WARSAW: Polish fans clashed with Russian supporters in Warsaw ahead of their teams’ high-tension Group A draw at the National Stadium in Warsaw. A reported 184 arrests were made and 10 people – seven Polish, two Russians and one German – had been injured as 6,000 riot police sought to maintain control.

Concern had been raised last week after Russian fans arranged their match to the stadium to mark both the match itself and the coincidence of it having been drawn on what in Russia’s Independence Day.

Security forces had been brought in from outside Warsaw and had been mustered in and around the stadium precinct overnight ahead of the march by around 4,00 Russian fans.

The route of the march – considered as a “gathering” by Polish security authorities – took supporters from the fanzone outside the ‘Stalin Gothic’ Palace of Culture towards the Poniatowski bridge over the Vistula which leads directly to the stadium.

Before reaching the bridge the march was ambushed by a Polish hooligans. As firecrackers were thrown at the feet of the marchers so fighting erupted which left several people lying injured and bleeding. Stones were thrown at the marchers as they drew closer to the stadium and police used water cannon and fired rubber bullets to quell more burgeoning trouble.

In a separate incident, 50 Polish fans in masks attacked Russian fans in a Warsaw cafe, according to the Russian Interfax agency.

On the eve of the game Polish football leaders had called on the media to concentrate on the football issues surrounding the match rather than security concerns after scuffles involving Russian fans at the weekend in Wroclaw.

The match was scheduled against a historical backdrop of intense feeling from Poland’s half a century as a Soviet communist satellite state. The military alliance of that Cold War era was even identified as the Warsaw Pact.

Polish federation vice-president Adam Olkowicz who is tournament director for the Polish half of the event being shared with Ukraine, had said: “While all political considerations should be left aside . . . I think all the security forces are aware of potential threats so we need to prepared for any kind of scenario.

“So we are not mixing politics and sport – it’s the mass media doing that. You need to appeal to supporters to behave, this is your responsibility.”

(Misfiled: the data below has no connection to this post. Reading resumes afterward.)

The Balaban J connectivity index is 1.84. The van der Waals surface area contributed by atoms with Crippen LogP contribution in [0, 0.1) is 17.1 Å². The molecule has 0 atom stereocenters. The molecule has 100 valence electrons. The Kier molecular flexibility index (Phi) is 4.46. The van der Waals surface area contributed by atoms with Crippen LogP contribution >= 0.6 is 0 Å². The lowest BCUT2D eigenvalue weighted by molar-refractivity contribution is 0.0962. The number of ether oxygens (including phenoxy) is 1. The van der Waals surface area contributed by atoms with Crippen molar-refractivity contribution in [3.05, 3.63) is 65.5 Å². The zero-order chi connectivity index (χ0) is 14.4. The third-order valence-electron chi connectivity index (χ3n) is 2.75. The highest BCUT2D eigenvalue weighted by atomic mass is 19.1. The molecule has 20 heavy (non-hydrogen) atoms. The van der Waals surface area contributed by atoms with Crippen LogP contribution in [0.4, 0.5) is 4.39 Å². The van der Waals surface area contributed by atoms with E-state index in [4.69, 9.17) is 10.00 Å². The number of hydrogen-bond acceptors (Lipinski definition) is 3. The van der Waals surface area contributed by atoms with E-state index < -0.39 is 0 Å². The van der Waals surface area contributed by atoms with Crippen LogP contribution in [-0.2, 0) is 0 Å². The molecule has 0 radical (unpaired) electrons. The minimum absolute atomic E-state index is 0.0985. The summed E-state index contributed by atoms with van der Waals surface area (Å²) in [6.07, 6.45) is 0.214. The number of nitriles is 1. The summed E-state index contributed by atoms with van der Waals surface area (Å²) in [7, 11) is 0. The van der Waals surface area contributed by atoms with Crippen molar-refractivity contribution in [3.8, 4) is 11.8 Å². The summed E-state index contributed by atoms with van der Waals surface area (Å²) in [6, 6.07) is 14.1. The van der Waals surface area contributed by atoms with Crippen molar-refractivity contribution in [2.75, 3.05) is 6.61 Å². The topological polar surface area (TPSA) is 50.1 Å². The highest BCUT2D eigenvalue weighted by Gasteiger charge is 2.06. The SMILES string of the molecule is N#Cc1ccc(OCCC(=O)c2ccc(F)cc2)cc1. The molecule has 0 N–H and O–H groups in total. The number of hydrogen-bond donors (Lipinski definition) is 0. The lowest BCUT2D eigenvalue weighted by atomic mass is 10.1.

Back in the 1970s and 1980s Polish federation president Grzegorz Lato had played in a number of high-tension internationals against the old Soviet Union.

Poland and the Soviets were even drawn in the same group at the 1982 World Cup finals. The match was played out against the eruption of the pro-democracy Solidarity movement in the Gdansk shipyards. So fearful were the authorities that transmissions of all Poland’s matches were subject to a five-minute time delay so that pictures of pro-democracy banners could be blacked out.

Lato had insisted that now, as president rather than player, he wanted to avoid mixing talk of politics and sport.

He said: “I played several matches against the Russians, especially in 1982 at the World Cup in Spain when we were in the same group and political aspects were very important at that time but this is a sporting event and I don’t like politics to get into this.

“Looking at the context of Poland-Russia relations from the football it’s a difficult enough match. I played against the Russians three times. In the Olympic Games in 1972 we won 2-1 then we lost a game in Volgograd and drew 0-0 at the World Cup finals in Spain when we were in the same group.

 “So we are staying away from the politics. We are not interested in those issues created by the mass media. It’s a sports event and should stay that way.”

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